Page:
Behind Us Forever: Diggs & The Man Who Grew Too Much

Diggs and Man Who Grew Too Much Chalkboard

“Grasping the child firmly in his talons, Socrates here will fly him to safety.  Just watch . . . I don’t think he’s coming back.” – Falconry Guy 

First we got a nice long break from Zombie Simpsons, and then they made their triumphant return by dropping two great big steaming piles back-to-back.  The first one, “Diggs”, is among the more tone deaf episodes I can recall in a while.  It’s about a mentally ill kid who likes falcons and then gets hauled off to a loony bin for the rest of his life.  They play it for sad, but it’s so stupid and nonsensical that I couldn’t register anything more than bemusement.

The second was a Sideshow Bob episode where he’s a scientist.  In a turn that nobody could or should have seen coming, he’s also a genetically enhanced superman who throws himself off a dam for some reason.  Plus there were a bunch of teenagers in a church abstinence program that made no sense for them to be in.  They also briefly fought Sideshow Bob for some other reason.

– The couch gag, by Sylvain Chomet (a/k/a the Triplets of Belleville guy), was kinda interesting and managed to eat 60 seconds.  It’s all gonna be downhill from here.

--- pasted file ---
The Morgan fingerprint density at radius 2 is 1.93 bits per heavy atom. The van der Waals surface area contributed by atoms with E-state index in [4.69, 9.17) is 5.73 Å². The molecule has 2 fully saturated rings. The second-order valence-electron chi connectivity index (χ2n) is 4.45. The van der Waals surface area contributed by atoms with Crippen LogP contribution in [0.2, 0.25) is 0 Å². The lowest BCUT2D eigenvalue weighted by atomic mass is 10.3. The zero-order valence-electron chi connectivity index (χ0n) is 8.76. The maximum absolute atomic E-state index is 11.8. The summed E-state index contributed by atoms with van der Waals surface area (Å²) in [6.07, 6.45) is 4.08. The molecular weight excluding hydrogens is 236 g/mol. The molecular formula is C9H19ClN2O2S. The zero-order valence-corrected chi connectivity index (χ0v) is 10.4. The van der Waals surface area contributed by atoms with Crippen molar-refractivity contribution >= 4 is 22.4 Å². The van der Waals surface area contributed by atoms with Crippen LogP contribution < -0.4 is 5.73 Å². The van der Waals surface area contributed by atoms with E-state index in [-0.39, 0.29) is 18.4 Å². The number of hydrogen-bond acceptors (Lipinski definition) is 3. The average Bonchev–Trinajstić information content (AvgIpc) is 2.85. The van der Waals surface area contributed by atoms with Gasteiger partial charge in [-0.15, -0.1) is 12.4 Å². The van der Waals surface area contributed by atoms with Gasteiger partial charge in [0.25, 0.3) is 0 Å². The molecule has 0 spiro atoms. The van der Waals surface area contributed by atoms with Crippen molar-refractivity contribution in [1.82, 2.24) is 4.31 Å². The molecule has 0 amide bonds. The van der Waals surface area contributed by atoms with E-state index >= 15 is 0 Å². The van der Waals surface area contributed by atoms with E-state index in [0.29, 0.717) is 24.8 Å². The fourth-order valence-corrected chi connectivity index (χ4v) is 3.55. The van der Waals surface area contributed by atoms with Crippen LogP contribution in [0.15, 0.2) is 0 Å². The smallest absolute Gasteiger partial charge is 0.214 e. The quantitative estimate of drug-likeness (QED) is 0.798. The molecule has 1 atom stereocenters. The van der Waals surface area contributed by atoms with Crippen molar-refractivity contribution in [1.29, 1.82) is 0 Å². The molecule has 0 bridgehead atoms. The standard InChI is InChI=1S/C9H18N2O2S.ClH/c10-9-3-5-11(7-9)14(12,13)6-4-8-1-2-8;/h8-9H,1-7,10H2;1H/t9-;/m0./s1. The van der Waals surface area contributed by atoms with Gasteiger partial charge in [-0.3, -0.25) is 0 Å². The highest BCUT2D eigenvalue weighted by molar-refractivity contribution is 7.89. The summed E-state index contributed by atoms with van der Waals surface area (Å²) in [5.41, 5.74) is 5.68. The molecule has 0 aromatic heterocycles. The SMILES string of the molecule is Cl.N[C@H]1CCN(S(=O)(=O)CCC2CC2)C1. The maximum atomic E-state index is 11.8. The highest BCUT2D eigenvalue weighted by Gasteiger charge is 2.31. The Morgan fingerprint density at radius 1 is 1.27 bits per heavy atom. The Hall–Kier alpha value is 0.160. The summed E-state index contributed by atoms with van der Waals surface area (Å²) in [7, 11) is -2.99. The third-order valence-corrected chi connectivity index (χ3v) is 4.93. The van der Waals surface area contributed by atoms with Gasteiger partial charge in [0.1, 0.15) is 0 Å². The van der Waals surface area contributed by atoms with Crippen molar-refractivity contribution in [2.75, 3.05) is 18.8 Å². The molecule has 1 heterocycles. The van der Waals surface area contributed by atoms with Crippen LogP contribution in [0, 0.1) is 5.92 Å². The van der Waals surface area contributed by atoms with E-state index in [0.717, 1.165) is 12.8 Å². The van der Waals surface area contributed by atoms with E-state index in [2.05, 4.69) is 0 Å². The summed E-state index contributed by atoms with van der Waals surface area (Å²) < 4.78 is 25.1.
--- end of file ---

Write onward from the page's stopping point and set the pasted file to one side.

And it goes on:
– They should’ve made the couch gag longer.  The first two scenes, one in church the other a montage of Homer asking Bart to repay his $20, were pure filler.

– And now Bart is eating things for money, including a dead frog that Jimbo just happened to have on the playground.  Does any of this make sense?  Of course not!  It doesn’t even make sense within this scene, as Jimbo comes along offering Bart the full $20 he needs, making the rest of it pointless.

– Okay, having the Potter boy says “Habemus Papam” after the falcon craps was kinda funny.

– But is immediately followed by a Quahog style quick cut to Homer yelling at the dog to sit.

– “I wasn’t drinking, I was learning that nature isn’t a complete waste of space”, “That doesn’t sound like you”, “But it does sound like the kind of lie you’d make up after the first time you got blitzed”.  Telling us what we just saw, then telling us what we already know, and then returning to a joke that had already gone on way too long.  It’s hard to imagine how the writing on this should could get any worse.